By Pamela Dozois

Contributing Writer

Plants, animals, trees and people have an innate ability to heal themselves. On occasion, though, the electrical system or life force, also known as Chi, gets blocked and inhibits the healing process.

This is when Santa Ynez Valley resident Kaaren Jordan can step in to help. Her work draws upon more than 33 years of study in traditional Asian healing arts and holistic nutrition, as well as Western natural healing modalities.

She finds that acupressure, via the Asian art of Jin Shin Jyutsu, can be helpful in unblocking the stagnation. Using only minimal pressure, the hands are used as “jumper cables,” contacting 26 energy locks to redirect or unblock the flow of healing energy.

“My goal is to empower people to help themselves and their animal friends to stay happy and healthy,” said Jordan.

Acupressure dog being treated

Jordan became interested in Chinese medicine when in 1983 after she was diagnosed by specialists at UCLA with severe kidney problems that would necessitate surgery to remove one kidney and that most likely she would have had to be on dialysis for the rest of her life.

“Due to a series of synchronistic events, I was introduced to Master Ni, a doctor of Chinese medicine who, over a period of one year, healed my kidney issues with a combination of herbs, acupuncture, and meditation techniques,” Jordan said.

“I vowed after that to study traditional Asian medicine so that I could help others. I embarked on a course of study in acupuncture at the California Acupuncture College in West Los Angeles and later at Samra in Los Angeles, as well as studying privately with many Asian healing masters.

“After adopting a greyhound named Lexi in 1993, who needed a lot of help to heal from his experiences on the racetrack, both physically and emotionally, I expanded my acupressure practice to include animals — dogs, cats, horses, reptiles, exotics, and even dolphins on occasion,” she said.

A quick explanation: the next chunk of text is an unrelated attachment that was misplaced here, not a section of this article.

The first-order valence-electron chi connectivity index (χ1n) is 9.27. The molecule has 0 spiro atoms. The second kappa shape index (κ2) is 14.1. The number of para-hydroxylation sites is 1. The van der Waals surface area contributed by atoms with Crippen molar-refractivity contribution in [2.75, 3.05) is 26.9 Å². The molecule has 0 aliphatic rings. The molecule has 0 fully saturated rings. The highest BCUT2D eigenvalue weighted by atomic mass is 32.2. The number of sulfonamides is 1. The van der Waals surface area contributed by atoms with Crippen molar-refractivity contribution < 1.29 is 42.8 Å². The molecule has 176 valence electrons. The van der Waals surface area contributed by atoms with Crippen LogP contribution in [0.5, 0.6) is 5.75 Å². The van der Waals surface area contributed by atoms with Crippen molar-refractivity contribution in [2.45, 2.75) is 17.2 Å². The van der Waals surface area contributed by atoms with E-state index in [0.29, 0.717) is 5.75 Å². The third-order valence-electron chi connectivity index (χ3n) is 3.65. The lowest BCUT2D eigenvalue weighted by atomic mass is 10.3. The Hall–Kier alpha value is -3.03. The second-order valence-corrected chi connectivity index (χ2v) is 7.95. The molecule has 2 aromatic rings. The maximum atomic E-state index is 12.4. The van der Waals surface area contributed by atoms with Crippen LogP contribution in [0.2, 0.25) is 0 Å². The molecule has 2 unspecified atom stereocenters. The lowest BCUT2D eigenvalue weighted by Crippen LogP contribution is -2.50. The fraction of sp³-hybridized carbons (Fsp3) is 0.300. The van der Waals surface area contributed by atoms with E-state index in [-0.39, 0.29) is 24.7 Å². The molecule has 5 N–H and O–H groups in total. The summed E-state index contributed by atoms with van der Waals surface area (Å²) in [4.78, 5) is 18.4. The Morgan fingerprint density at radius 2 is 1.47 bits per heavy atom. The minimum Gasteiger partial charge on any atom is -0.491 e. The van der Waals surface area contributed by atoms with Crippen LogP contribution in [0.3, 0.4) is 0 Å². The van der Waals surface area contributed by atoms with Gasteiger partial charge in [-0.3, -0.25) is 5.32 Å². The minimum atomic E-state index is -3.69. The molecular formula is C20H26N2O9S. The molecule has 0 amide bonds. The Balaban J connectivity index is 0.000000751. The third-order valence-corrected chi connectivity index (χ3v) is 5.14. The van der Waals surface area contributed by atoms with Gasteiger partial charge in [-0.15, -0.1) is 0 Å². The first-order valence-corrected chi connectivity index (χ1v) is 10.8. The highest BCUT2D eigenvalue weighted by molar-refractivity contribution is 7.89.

“Prior to learning Jin Shin Jyutsu (from 1993 to 2001) I had used straight Chinese medicine acupressure for animals, but it was too difficult to teach the owners how to do it themselves,” Jordan said. “So I switched to using only Jin Shin Jyutsu on my human and animal clients in 2001, when I learned the method.”

“I’m all about teaching the owners personalized Jin Shin Jyutsu acupressure routines for their fur babies and themselves,” explained Jordan. “It’s very simple to teach and easy to learn, and the routines are so effective that it takes only 10 to 15 minutes a day to produce good results for animals and their human friends. … It can help with travel anxiety, separation anxiety, concentration, and even help our senior animals to age gracefully.”

Jordan emphasizes that her techniques are not a substitute for Western medicine but a compliment to it and to any treatments recommended by a veterinarian.

Kaaren Jordan

“It’s a wonderful adjunct to Western medicine and can often neutralize or minimize the side effects from medication and enhance any other holistic modalities that you choose to do,” she said.

Jordan has maintained a holistic health care practice in Southern and Central California, teaching clients to create optimal health and well-being by understanding how to balance food choices with lifestyle in conjunction with acupressure sessions and personalized self-help acupressure routines.

“I offer in-person Jin Shin Jyutsu acupressure sessions which include a personalized self-care acupressure routine for animals and the human companions. I also offer four-hour workshops where you learn the basis of the self-help system for animals and yourself and a 1 ½-hour weekly class in natural healing for animals in the garden at Buttonwood Winery or inside Zinke Wine Co. when the weather outside is too hot,” said Jordan.

Valley resident Michele Britton is a fan of Jordan’s work.

“I have a 12-year-old Jack Russell, Nicole, who was in pain. We attended Kaaren’s workshop at Zinke. Kaaren put her hands on certain pressure points and my dog became very relaxed. Nicole seems to be doing much better now. I give her treatments twice a day. … I’ll be going back for my second session shortly,” Britton said.

Sonja Larsen, a long-time resident of the valley, is also a fan.

“She’s helped me with my dog, a large Doberman, who suffers from anxiety. I went to two of her classes at Buttonwood Winery. She showed me the hand positions I needed to use to help my dog, and he has really responded positively. She also showed me techniques to calm myself, which have really helped with my stress and insomnia,” Larsen said.

For more information, call 805-245-9908 or visit